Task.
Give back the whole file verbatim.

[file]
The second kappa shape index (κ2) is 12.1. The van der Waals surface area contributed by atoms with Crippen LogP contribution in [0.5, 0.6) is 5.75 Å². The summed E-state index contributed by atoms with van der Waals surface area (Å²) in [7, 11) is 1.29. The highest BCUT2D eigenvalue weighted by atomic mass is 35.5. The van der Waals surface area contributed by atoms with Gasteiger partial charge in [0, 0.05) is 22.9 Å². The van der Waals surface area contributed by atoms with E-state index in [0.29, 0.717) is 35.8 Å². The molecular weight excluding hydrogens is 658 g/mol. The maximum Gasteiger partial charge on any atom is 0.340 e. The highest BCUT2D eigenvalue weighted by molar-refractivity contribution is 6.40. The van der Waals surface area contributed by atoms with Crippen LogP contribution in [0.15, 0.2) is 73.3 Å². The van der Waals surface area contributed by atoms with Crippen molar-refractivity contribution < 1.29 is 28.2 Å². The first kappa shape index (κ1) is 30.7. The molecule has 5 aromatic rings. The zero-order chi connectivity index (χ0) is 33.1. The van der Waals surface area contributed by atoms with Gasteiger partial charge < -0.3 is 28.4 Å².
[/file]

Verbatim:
The second kappa shape index (κ2) is 12.1. The van der Waals surface area contributed by atoms with Crippen LogP contribution in [0.5, 0.6) is 5.75 Å². The summed E-state index contributed by atoms with van der Waals surface area (Å²) in [7, 11) is 1.29. The highest BCUT2D eigenvalue weighted by atomic mass is 35.5. The van der Waals surface area contributed by atoms with Gasteiger partial charge in [0, 0.05) is 22.9 Å². The van der Waals surface area contributed by atoms with E-state index in [0.29, 0.717) is 35.8 Å². The molecular weight excluding hydrogens is 658 g/mol. The maximum Gasteiger partial charge on any atom is 0.340 e. The highest BCUT2D eigenvalue weighted by molar-refractivity contribution is 6.40. The van der Waals surface area contributed by atoms with Crippen LogP contribution in [0.15, 0.2) is 73.3 Å². The van der Waals surface area contributed by atoms with Crippen molar-refractivity contribution < 1.29 is 28.2 Å². The first kappa shape index (κ1) is 30.7. The molecule has 5 aromatic rings. The zero-order chi connectivity index (χ0) is 33.1. The van der Waals surface area contributed by atoms with Gasteiger partial charge < -0.3 is 28.4 Å².